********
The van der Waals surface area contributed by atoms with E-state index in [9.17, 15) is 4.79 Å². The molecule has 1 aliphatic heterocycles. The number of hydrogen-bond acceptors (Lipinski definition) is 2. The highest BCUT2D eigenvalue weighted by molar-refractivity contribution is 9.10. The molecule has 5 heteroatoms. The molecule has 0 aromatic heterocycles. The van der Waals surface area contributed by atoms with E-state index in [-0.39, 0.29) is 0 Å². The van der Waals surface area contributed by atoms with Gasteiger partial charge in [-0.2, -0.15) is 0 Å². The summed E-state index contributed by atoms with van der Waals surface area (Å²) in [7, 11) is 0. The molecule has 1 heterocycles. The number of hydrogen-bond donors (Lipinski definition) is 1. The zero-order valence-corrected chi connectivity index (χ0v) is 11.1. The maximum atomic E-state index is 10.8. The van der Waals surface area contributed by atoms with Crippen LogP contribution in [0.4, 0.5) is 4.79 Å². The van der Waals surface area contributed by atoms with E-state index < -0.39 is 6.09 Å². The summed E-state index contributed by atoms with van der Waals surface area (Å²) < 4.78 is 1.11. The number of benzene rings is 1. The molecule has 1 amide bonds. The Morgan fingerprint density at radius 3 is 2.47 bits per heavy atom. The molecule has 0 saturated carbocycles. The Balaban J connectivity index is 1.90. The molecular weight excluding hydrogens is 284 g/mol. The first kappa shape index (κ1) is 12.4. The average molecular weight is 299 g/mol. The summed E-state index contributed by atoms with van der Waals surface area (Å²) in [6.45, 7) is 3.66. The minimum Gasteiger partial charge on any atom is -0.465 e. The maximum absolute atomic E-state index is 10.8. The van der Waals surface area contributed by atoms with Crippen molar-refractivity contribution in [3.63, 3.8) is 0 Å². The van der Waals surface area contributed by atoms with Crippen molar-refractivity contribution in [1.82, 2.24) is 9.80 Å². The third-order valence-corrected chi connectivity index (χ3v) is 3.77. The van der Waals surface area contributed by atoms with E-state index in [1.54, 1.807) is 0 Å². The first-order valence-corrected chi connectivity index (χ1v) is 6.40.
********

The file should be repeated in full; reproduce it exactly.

The van der Waals surface area contributed by atoms with E-state index in [9.17, 15) is 4.79 Å². The molecule has 1 aliphatic heterocycles. The number of hydrogen-bond acceptors (Lipinski definition) is 2. The highest BCUT2D eigenvalue weighted by molar-refractivity contribution is 9.10. The molecule has 5 heteroatoms. The molecule has 0 aromatic heterocycles. The van der Waals surface area contributed by atoms with E-state index in [-0.39, 0.29) is 0 Å². The van der Waals surface area contributed by atoms with Gasteiger partial charge in [-0.2, -0.15) is 0 Å². The summed E-state index contributed by atoms with van der Waals surface area (Å²) in [7, 11) is 0. The molecule has 1 heterocycles. The number of hydrogen-bond donors (Lipinski definition) is 1. The zero-order valence-corrected chi connectivity index (χ0v) is 11.1. The maximum atomic E-state index is 10.8. The van der Waals surface area contributed by atoms with Crippen LogP contribution in [0.4, 0.5) is 4.79 Å². The van der Waals surface area contributed by atoms with E-state index < -0.39 is 6.09 Å². The summed E-state index contributed by atoms with van der Waals surface area (Å²) < 4.78 is 1.11. The number of benzene rings is 1. The molecule has 1 amide bonds. The Morgan fingerprint density at radius 3 is 2.47 bits per heavy atom. The molecule has 0 saturated carbocycles. The Balaban J connectivity index is 1.90. The molecular weight excluding hydrogens is 284 g/mol. The first kappa shape index (κ1) is 12.4. The average molecular weight is 299 g/mol. The summed E-state index contributed by atoms with van der Waals surface area (Å²) in [6.45, 7) is 3.66. The minimum Gasteiger partial charge on any atom is -0.465 e. The maximum absolute atomic E-state index is 10.8. The van der Waals surface area contributed by atoms with Crippen molar-refractivity contribution in [3.63, 3.8) is 0 Å². The van der Waals surface area contributed by atoms with Crippen molar-refractivity contribution in [1.82, 2.24) is 9.80 Å². The third-order valence-corrected chi connectivity index (χ3v) is 3.77. The van der Waals surface area contributed by atoms with E-state index in [1.54, 1.807) is 0 Å². The first-order valence-corrected chi connectivity index (χ1v) is 6.40.